So what? Does it really matter that the train ride from Eastbourne to London should be cut from the average 95 minutes to 70 minutes – the sort of connection time Brighton-based commuters can expect from their journeys to Victoria Station.
Absolutely, especially when commuters are currently having to pay Southern Railway £4,304 for an annual season ticket between Eastbourne and the capital, a fare which has gone up by 58 per cent over the last 10 years.
Sadly, we’ve got at least a couple of years to wait – and then some – before anything might happen. The campaign for a 70-minute train has seemingly encountered leaves on the line, although the news this week the Department of Transport’s relaunch of the Thameslink Francise bidding process is encouraging, nonetheless.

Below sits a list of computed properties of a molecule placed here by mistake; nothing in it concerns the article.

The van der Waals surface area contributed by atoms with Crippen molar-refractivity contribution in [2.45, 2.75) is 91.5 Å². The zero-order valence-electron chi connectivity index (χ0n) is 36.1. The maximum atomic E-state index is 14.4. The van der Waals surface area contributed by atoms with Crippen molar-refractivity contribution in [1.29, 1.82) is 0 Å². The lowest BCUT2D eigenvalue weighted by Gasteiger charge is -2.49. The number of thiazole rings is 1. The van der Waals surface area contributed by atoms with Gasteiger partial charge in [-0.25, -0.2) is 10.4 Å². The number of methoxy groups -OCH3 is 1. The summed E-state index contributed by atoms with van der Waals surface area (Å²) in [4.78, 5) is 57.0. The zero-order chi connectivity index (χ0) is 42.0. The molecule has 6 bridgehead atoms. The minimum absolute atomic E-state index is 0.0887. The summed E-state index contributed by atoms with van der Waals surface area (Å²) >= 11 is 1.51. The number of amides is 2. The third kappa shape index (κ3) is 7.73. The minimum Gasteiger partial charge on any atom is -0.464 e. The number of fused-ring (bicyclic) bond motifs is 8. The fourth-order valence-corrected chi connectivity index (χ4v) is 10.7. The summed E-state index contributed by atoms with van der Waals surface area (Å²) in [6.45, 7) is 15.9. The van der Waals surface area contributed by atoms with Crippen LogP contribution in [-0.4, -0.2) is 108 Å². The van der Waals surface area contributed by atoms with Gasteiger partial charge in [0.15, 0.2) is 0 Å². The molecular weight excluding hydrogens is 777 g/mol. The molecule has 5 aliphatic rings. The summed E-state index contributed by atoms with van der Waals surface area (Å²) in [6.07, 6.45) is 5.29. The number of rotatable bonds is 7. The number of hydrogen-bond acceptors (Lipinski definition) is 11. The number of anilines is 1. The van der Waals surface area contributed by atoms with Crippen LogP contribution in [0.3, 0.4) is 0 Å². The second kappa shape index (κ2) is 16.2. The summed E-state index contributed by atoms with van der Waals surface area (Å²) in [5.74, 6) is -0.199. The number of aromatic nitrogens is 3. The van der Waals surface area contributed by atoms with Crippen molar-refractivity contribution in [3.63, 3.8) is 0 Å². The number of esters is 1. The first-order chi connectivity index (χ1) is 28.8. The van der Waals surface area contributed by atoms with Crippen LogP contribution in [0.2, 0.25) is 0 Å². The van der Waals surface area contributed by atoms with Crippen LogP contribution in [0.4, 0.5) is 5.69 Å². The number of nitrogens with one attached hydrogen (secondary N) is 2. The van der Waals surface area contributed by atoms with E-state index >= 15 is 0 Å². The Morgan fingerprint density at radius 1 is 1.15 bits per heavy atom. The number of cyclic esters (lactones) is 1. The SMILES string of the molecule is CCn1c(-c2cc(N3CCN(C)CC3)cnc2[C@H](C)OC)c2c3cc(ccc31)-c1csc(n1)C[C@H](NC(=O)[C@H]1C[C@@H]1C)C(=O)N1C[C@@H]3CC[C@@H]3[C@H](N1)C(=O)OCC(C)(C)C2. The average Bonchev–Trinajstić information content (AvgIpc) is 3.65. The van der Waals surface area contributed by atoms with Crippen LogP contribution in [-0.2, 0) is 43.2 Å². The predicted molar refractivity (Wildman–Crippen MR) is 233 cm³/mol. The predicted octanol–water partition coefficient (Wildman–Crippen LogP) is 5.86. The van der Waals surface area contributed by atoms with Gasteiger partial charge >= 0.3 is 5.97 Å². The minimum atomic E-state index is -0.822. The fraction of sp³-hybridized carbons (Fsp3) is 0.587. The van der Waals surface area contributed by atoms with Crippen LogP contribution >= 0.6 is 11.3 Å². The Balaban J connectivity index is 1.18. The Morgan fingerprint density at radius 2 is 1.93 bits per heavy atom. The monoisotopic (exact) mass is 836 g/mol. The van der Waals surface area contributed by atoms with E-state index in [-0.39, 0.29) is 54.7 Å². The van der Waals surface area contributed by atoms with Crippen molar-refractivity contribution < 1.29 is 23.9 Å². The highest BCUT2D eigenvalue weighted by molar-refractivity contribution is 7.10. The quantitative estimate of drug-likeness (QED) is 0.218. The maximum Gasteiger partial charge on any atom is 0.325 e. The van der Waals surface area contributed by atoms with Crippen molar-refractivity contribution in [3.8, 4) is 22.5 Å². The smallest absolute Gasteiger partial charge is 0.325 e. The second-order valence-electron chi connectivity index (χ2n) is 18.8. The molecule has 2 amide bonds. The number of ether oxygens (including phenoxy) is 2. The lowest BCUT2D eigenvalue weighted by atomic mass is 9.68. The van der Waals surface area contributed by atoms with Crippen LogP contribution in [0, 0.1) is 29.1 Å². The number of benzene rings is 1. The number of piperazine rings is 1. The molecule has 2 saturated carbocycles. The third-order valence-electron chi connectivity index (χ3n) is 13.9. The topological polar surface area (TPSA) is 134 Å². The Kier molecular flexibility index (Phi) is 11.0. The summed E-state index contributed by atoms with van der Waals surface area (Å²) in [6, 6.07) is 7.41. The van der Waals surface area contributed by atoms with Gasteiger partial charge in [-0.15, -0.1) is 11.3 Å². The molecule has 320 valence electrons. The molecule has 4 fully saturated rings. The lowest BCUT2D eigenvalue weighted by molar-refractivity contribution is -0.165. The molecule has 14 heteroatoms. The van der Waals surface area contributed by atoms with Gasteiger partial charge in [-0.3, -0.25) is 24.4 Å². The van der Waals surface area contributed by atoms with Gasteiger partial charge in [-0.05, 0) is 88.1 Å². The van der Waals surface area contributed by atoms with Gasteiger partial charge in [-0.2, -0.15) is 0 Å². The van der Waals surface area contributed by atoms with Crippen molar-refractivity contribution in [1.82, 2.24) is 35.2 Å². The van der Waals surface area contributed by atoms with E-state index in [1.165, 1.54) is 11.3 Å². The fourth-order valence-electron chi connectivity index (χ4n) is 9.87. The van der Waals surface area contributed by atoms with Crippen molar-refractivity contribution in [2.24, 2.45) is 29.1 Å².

Credit must be given to MP Stephen Lloyd who has slogged away to press Eastbourne’s case through his MP’s Commission. It is clear that their detailed document putting the business case for a faster train service held considerable sway.
This isn’t the silver bullet to a speedier rail service, says Stephen, but at least the ammunition is being loaded
Eastbourne needs a faster train service to the capital, it deserves a faster train service.
In the absence of particularly good road links, from a tourism perspective and a broader business sense, the future economic prosperity to the town depends on an investment in the rail network by the train companies which sits Eastbourne at the heart of those plans.